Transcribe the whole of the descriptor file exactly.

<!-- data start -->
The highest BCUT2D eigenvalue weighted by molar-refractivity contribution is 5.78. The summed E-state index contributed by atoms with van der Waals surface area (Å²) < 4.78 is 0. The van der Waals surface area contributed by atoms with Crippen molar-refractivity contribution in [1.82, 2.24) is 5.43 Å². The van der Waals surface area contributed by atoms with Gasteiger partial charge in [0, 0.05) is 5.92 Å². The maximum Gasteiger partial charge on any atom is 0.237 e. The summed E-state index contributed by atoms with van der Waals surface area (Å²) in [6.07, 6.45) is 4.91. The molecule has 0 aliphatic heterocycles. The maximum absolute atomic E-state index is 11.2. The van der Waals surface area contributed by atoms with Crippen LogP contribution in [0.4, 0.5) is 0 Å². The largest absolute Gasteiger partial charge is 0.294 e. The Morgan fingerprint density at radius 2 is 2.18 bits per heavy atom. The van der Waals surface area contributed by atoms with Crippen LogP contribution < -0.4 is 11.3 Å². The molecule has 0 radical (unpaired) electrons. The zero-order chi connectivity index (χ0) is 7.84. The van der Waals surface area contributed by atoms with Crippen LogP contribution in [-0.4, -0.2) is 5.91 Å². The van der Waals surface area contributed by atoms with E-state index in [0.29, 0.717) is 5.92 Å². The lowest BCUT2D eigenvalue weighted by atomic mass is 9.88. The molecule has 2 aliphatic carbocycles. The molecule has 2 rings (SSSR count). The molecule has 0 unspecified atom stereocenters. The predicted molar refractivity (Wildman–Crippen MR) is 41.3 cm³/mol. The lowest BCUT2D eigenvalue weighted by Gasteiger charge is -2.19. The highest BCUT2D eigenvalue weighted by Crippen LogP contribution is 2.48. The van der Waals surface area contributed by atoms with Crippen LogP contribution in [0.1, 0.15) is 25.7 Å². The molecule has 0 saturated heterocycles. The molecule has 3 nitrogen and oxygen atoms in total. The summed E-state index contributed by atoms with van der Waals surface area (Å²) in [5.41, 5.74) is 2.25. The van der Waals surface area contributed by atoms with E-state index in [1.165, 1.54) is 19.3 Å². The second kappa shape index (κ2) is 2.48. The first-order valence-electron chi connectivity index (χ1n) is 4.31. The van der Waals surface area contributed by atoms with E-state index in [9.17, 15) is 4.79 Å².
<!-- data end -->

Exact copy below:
The highest BCUT2D eigenvalue weighted by molar-refractivity contribution is 5.78. The summed E-state index contributed by atoms with van der Waals surface area (Å²) < 4.78 is 0. The van der Waals surface area contributed by atoms with Crippen molar-refractivity contribution in [1.82, 2.24) is 5.43 Å². The van der Waals surface area contributed by atoms with Gasteiger partial charge in [0, 0.05) is 5.92 Å². The maximum Gasteiger partial charge on any atom is 0.237 e. The summed E-state index contributed by atoms with van der Waals surface area (Å²) in [6.07, 6.45) is 4.91. The molecule has 0 aliphatic heterocycles. The maximum absolute atomic E-state index is 11.2. The van der Waals surface area contributed by atoms with Crippen LogP contribution in [0.4, 0.5) is 0 Å². The largest absolute Gasteiger partial charge is 0.294 e. The Morgan fingerprint density at radius 2 is 2.18 bits per heavy atom. The van der Waals surface area contributed by atoms with Crippen LogP contribution < -0.4 is 11.3 Å². The molecule has 0 radical (unpaired) electrons. The zero-order chi connectivity index (χ0) is 7.84. The van der Waals surface area contributed by atoms with Crippen LogP contribution in [-0.4, -0.2) is 5.91 Å². The van der Waals surface area contributed by atoms with E-state index in [0.29, 0.717) is 5.92 Å². The lowest BCUT2D eigenvalue weighted by atomic mass is 9.88. The molecule has 2 aliphatic carbocycles. The molecule has 2 rings (SSSR count). The molecule has 0 unspecified atom stereocenters. The predicted molar refractivity (Wildman–Crippen MR) is 41.3 cm³/mol. The lowest BCUT2D eigenvalue weighted by Gasteiger charge is -2.19. The highest BCUT2D eigenvalue weighted by Crippen LogP contribution is 2.48. The van der Waals surface area contributed by atoms with Crippen LogP contribution in [0.1, 0.15) is 25.7 Å². The molecule has 0 saturated heterocycles. The molecule has 3 nitrogen and oxygen atoms in total. The summed E-state index contributed by atoms with van der Waals surface area (Å²) in [5.41, 5.74) is 2.25. The van der Waals surface area contributed by atoms with E-state index in [1.165, 1.54) is 19.3 Å². The second kappa shape index (κ2) is 2.48. The first-order valence-electron chi connectivity index (χ1n) is 4.31. The van der Waals surface area contributed by atoms with E-state index in [9.17, 15) is 4.79 Å².